Havana, the tourist destination par excellence in Cuba, will turn five centuries next year full of options for the enjoyment of national and foreign holidaymakers.
The city also retains distinctive features such as the famous Paseo del Prado (Prado Promenade) and the well-known Alameda de Paula (Alameda Promenade). The latter was built in the second half of the 18th century, but both places were frequently visited by the inhabitants of the Cuban capital at the time.
According to experts, it is noteworthy that Havana's buildings represent a wide range of architectural styles, ranging from Renaissance to art deco, including Mudejar, Baroque, Neoclassicism, eclecticism, art nouveau and Cuban Baroque.
Of course, Havana stands out in the investment strategy in tourism, even more so when a plan has been activated until 2019 to celebrate the 500th anniversary of the city's foundation.
The list of new tourist establishments in Havana include hotels Packard (scheduled for inauguration in 2018), Prado y Malecón (2019), Corona, Metropolitano and Gran Hotel.
The purpose of the celebration plan is to improve the constructive state of houses in the Cuban capital, using all possible alternatives.
In addition to this, spaces for recreation and enjoyment for the population are planned, as well as the revitalization of green and ecological areas.
Havana's system of fortresses, with the emblematic Castillo de los Tres Reyes del Morro (Morro Castle), comprised nine large constructions to constitute, according to experts, the most remarkable group of its kind in Hispanic America.
Among these works, Castillo de la Real Fuerza (completed around 1577) opened the way in the continent to Renaissance design in military constructions, with a style that prevailed in Spain during the reign of the Catholic Monarchs, which was also called the Elizabethan period.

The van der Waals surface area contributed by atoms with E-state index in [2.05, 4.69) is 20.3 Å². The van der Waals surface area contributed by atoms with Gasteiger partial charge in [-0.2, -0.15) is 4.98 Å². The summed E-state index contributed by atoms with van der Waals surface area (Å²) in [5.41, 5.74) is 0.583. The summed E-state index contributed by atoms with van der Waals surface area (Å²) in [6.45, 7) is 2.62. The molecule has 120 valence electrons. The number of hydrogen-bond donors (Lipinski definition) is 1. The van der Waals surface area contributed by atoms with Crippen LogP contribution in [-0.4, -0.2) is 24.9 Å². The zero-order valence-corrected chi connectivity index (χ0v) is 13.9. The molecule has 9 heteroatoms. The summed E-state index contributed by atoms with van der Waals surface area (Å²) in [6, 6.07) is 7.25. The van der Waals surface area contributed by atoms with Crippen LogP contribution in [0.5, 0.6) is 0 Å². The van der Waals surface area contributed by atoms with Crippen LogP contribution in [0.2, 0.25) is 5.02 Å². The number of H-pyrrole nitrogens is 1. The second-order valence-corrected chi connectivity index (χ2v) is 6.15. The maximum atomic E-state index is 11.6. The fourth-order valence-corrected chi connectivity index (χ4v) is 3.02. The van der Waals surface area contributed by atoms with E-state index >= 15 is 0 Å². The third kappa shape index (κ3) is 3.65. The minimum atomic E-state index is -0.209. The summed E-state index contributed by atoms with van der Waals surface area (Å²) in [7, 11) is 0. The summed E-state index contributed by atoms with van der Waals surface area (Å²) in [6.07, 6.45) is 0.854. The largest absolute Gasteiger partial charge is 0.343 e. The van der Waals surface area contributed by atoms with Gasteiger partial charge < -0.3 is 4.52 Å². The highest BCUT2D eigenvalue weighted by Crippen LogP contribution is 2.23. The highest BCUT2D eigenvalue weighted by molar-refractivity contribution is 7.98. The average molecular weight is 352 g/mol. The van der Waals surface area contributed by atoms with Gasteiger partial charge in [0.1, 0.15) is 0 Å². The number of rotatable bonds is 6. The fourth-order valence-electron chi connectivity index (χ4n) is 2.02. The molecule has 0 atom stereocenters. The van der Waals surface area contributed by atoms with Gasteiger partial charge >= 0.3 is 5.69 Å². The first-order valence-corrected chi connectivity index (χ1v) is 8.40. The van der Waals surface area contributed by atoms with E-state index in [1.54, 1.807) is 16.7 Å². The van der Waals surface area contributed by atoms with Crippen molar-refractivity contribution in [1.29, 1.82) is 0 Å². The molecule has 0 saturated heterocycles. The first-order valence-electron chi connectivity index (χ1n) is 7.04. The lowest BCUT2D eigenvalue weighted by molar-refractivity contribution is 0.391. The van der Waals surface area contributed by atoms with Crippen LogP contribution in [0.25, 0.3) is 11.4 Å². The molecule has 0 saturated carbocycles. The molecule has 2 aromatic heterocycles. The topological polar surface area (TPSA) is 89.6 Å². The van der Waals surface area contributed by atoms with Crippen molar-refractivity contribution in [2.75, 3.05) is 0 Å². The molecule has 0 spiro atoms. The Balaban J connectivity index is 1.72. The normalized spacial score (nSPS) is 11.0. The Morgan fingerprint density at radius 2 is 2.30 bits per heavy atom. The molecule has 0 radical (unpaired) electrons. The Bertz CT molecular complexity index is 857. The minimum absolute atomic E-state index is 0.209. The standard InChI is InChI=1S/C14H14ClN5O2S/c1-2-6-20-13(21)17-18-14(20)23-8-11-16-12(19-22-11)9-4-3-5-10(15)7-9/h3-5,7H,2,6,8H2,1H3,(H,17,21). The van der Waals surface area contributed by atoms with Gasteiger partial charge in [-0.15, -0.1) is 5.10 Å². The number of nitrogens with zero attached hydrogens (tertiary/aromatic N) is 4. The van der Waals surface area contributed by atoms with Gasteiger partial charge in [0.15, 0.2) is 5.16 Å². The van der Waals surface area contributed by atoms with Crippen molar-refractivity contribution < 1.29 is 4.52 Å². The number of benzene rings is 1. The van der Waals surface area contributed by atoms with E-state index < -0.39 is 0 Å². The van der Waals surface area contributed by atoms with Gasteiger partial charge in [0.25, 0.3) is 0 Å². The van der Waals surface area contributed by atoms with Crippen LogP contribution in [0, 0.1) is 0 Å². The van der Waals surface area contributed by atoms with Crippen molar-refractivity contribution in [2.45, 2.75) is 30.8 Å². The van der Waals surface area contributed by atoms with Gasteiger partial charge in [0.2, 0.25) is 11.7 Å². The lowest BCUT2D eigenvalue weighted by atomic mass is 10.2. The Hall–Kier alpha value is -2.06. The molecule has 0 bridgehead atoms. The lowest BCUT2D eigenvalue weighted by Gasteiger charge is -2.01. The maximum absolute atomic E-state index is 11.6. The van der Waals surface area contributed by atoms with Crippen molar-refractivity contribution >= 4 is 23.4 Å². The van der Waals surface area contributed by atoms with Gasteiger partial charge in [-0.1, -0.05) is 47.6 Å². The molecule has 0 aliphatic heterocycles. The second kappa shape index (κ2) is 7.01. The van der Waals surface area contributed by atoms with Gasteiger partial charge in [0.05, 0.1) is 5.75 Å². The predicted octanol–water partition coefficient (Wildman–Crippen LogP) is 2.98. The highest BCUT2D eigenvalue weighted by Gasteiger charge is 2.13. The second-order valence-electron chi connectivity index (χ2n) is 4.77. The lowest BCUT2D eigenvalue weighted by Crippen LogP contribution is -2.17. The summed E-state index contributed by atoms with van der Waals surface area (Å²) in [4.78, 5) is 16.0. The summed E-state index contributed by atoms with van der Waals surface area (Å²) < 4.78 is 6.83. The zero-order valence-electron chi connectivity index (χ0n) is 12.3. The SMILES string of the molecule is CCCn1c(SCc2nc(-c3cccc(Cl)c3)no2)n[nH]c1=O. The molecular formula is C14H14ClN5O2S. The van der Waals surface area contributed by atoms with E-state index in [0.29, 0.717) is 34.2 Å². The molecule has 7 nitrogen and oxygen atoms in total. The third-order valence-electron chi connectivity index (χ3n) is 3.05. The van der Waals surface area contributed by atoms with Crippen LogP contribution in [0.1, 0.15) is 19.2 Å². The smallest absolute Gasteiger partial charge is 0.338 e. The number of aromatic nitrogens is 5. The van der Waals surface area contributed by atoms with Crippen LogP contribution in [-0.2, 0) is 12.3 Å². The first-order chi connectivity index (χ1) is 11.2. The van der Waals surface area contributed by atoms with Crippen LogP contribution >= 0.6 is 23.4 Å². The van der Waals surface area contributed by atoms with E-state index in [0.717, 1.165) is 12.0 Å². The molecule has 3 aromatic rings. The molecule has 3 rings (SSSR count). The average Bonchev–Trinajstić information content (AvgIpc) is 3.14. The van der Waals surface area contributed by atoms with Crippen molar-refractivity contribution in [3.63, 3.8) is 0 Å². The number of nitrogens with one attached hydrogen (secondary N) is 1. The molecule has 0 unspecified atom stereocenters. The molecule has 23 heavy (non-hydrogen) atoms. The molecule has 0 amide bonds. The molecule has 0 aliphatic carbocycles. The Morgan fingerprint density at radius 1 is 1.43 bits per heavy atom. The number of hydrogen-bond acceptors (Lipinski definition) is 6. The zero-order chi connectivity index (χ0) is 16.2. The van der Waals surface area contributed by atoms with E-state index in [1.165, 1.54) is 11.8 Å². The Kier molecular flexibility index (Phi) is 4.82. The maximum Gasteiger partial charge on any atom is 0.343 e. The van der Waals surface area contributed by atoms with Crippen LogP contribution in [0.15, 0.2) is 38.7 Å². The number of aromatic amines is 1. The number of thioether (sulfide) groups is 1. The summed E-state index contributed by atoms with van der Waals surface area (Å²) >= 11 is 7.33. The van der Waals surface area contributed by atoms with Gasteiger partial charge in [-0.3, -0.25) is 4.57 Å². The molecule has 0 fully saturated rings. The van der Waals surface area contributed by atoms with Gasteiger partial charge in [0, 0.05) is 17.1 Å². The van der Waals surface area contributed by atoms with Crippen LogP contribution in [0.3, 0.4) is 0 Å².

About 140 of the buildings in Havana's historic heart were constructed in the 16th and 17th centuries, 200 were built in the 18th century and more than 460 are from the 19th century, thus forming a full mix of attractions for the most demanding visitors.
Havana holds several squares, with special highlights for those known as Arms and Cathedral squares, the so-called Old Square and the San Francisco de Asis (Saint Francis of Assisi) Square. The latter border the church and the convent of the same name.
In addition, the Malecón sea drive has an attractive road that runs from the entrance of the Bay of Havana to the east, for about five kilometers to the west, with a capricious design in parallel to the irregular coastline, bathed by the warm waters that surround the Caribbean island.
Together with its beauty and its centuries-old history, Havana's Malecón sea drive is a key piece in the road order of the city, since its six lanes (three in each direction) allow fluid circulation.